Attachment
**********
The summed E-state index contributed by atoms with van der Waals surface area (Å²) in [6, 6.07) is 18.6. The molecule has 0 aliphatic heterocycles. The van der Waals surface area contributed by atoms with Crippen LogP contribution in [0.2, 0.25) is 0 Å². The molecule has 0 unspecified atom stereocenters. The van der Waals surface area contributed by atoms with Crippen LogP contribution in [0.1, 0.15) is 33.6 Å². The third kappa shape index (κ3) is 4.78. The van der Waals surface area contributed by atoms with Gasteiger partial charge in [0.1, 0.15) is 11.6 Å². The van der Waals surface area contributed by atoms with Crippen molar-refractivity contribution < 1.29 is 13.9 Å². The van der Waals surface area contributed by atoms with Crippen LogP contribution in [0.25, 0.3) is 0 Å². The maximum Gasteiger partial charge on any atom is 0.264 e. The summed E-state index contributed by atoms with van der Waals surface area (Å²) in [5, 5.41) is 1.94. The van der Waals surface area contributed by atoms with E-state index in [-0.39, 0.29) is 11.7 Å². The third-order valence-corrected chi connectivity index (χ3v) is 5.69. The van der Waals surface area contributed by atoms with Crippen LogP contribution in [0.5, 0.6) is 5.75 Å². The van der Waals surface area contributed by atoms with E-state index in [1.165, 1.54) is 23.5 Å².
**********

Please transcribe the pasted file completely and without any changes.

The summed E-state index contributed by atoms with van der Waals surface area (Å²) in [6, 6.07) is 18.6. The molecule has 0 aliphatic heterocycles. The van der Waals surface area contributed by atoms with Crippen LogP contribution in [0.2, 0.25) is 0 Å². The molecule has 0 unspecified atom stereocenters. The van der Waals surface area contributed by atoms with Crippen LogP contribution in [0.1, 0.15) is 33.6 Å². The third kappa shape index (κ3) is 4.78. The van der Waals surface area contributed by atoms with Gasteiger partial charge in [0.1, 0.15) is 11.6 Å². The van der Waals surface area contributed by atoms with Crippen molar-refractivity contribution < 1.29 is 13.9 Å². The van der Waals surface area contributed by atoms with Crippen LogP contribution in [0.25, 0.3) is 0 Å². The maximum Gasteiger partial charge on any atom is 0.264 e. The summed E-state index contributed by atoms with van der Waals surface area (Å²) in [5, 5.41) is 1.94. The van der Waals surface area contributed by atoms with E-state index in [-0.39, 0.29) is 11.7 Å². The third-order valence-corrected chi connectivity index (χ3v) is 5.69. The van der Waals surface area contributed by atoms with Crippen LogP contribution in [0.5, 0.6) is 5.75 Å². The van der Waals surface area contributed by atoms with E-state index in [1.165, 1.54) is 23.5 Å².